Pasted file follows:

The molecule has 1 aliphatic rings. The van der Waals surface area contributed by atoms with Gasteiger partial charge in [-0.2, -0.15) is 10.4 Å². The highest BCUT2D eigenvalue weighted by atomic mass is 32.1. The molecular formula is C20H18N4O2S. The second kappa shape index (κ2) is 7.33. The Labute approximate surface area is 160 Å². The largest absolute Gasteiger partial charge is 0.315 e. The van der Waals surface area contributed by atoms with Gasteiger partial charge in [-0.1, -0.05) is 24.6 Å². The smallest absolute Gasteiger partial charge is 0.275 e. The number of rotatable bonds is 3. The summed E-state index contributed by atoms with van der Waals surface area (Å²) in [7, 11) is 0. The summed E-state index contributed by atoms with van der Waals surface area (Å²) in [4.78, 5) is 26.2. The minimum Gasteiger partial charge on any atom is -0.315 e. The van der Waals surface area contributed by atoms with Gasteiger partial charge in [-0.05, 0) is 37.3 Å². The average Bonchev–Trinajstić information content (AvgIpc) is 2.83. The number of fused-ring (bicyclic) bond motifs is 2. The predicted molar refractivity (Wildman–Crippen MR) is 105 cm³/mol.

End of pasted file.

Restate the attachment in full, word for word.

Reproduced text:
The molecule has 1 aliphatic rings. The van der Waals surface area contributed by atoms with Gasteiger partial charge in [-0.2, -0.15) is 10.4 Å². The highest BCUT2D eigenvalue weighted by atomic mass is 32.1. The molecular formula is C20H18N4O2S. The second kappa shape index (κ2) is 7.33. The Labute approximate surface area is 160 Å². The largest absolute Gasteiger partial charge is 0.315 e. The van der Waals surface area contributed by atoms with Gasteiger partial charge in [-0.1, -0.05) is 24.6 Å². The smallest absolute Gasteiger partial charge is 0.275 e. The number of rotatable bonds is 3. The summed E-state index contributed by atoms with van der Waals surface area (Å²) in [7, 11) is 0. The summed E-state index contributed by atoms with van der Waals surface area (Å²) in [4.78, 5) is 26.2. The minimum Gasteiger partial charge on any atom is -0.315 e. The van der Waals surface area contributed by atoms with Gasteiger partial charge in [-0.05, 0) is 37.3 Å². The average Bonchev–Trinajstić information content (AvgIpc) is 2.83. The number of fused-ring (bicyclic) bond motifs is 2. The predicted molar refractivity (Wildman–Crippen MR) is 105 cm³/mol.